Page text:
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Jan 6, 2018

furlough

Merry Christmas and Happy New Year! I’ve managed to get out a grand total of TWO blog posts during our home assignment, and it was May before that, so let me try and get some of these thoughts out.

This is our very first home assignment, a sixth month leave from Papua New Guinea to have our daughter Lucy Mae; it’s also for learning how to be a family of three, raising some more support, and to hopefully get some rest before jumping back into ministry.
A Christmas-y walk through Disney Springs.
It has been amazing to grow into a family of three… our “mom and dad shoes” so to speak. At first, it was terrifying and overwhelming. This little person invaded every aspect of our lives. Honestly, there was a certain amount of mourning our 7-year-long-pre-baby-life… But then, fueled by the grace of God and cups of coffee, we started growing. The nights weren’t quite so long and anxiety-inducing; we didn’t cry quite as often; and we found that with some intentional “normal” we can still just be us. Suddenly, she became a part of us, and not an intruder. We’re so thankful for our little coconut!

We’ve reached the point in our furlough where we are homesick for PNG, for our ministries, for our friends, and our home. It’s been good being in America — there are people we love, not to mention fast internet, fast food, shopping, and anonymity — but now we feel ready to get back to the everyday life God called us to.

Can you pray for us? We have a few prayer requests weighing on us right now. 

Travel costs: we need about $4500 for tickets and baggage back to PNG.
Partners: our cost-of-living has increased with the birth of Lucy Mae; we’re looking for more partners.
Phones: we both need new phones, since ours each have one foot in the technological grave; it’s required to have working phones for our ministries.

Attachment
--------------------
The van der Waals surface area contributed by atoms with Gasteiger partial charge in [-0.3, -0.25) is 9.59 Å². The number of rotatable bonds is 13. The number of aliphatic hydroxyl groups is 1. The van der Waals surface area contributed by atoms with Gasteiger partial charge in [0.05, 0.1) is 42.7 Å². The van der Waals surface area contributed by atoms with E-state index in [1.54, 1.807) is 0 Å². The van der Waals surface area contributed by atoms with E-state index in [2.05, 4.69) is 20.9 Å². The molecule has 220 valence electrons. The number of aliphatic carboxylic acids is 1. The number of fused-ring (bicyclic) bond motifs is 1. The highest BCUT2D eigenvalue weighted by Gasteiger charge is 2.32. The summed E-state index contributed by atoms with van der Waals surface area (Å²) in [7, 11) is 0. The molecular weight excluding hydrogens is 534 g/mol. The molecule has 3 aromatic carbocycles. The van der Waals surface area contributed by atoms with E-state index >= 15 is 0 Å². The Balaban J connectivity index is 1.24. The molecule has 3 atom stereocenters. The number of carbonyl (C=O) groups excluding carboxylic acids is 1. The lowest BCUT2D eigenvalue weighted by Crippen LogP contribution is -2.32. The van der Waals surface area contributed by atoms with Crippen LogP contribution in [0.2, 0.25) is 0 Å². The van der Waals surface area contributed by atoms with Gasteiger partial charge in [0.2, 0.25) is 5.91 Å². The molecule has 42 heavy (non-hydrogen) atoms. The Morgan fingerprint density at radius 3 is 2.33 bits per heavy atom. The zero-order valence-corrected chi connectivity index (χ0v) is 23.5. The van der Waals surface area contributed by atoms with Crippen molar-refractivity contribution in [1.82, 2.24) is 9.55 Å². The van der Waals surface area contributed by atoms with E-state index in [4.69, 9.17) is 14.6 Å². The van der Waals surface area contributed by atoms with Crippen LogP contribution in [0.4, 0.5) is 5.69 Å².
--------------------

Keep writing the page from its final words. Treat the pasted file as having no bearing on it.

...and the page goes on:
Medical Bills: obviously, having a baby is costly.

We are continuing to make our travel arrangements in faith, knowing that the Lord provides what we need when we need it (and not a moment sooner), but it is heavy on us, and rather discouraging at times. BUT GOD. He is good and faithful. As our friend used to say: “God owns the cattle on a thousand hills; but He only feeds us one hamburger at a time."

Dec 19, 2017

she's here!

I am so proud to introduce you to our daughter - Lucy Mae.
Rose Day Photography
November 22, 2017
9:14pm
6 lbs, 1 oz
19.5 inches

Thank you for your prayers and well-wishes for this pregnancy and birth —we have been so blessed by them as we do our best to soak up every day with our sweet girl. She is doing remarkably well, and we love her more every day! Josh and I are both doing well, too, as we settle into a new normal that includes feedings every few hours, lots of diapers, and little sleep.
Rose Day Photography
Now we are busy raising some much-needed financial support, and planning to head back to Papua New Guinea in March. Our flights will take us through Belgium where we will get to see our extended family for the first time in 3 years — and Lucy Mae will get to meet lots more family! There are two new babies on that side on the world, too, so we’ll get to meet them as well! :)

Oct 2, 2017

bad blogger

Wow, it’s been since MAY that I blogged last. They say it’s bad blogging etiquette to say “It’s been SO LONG. I’m sorry I’m a bad blogger. It’s been super busy.”

But you know what?
It has. 

Ministry:
There have been more medevacs, which means both Josh and I work extra. From July 2016 to July 2017 we had 36; both in country and out. That’s a record for our center/clinic/program.
left to right: Jon Leedahl, Dr. Kevin Ludwig holding baby Jensen, Josh Verdonck after flying a medevac to Cairns, Australia
photo via: @j_verdonck

Besides the medevacs (not all of which Josh flew, obviously), there has been lots of other flying to keep him busy. You’ve probably heard about the newest tribal work open in Maliyali. They are first delivered to a staging area in the Kodiak, then shuttled in to their village of Maliyali in the helicopter. Josh was one of the main pilots helping with their allocation, as well as delivering them to their new home.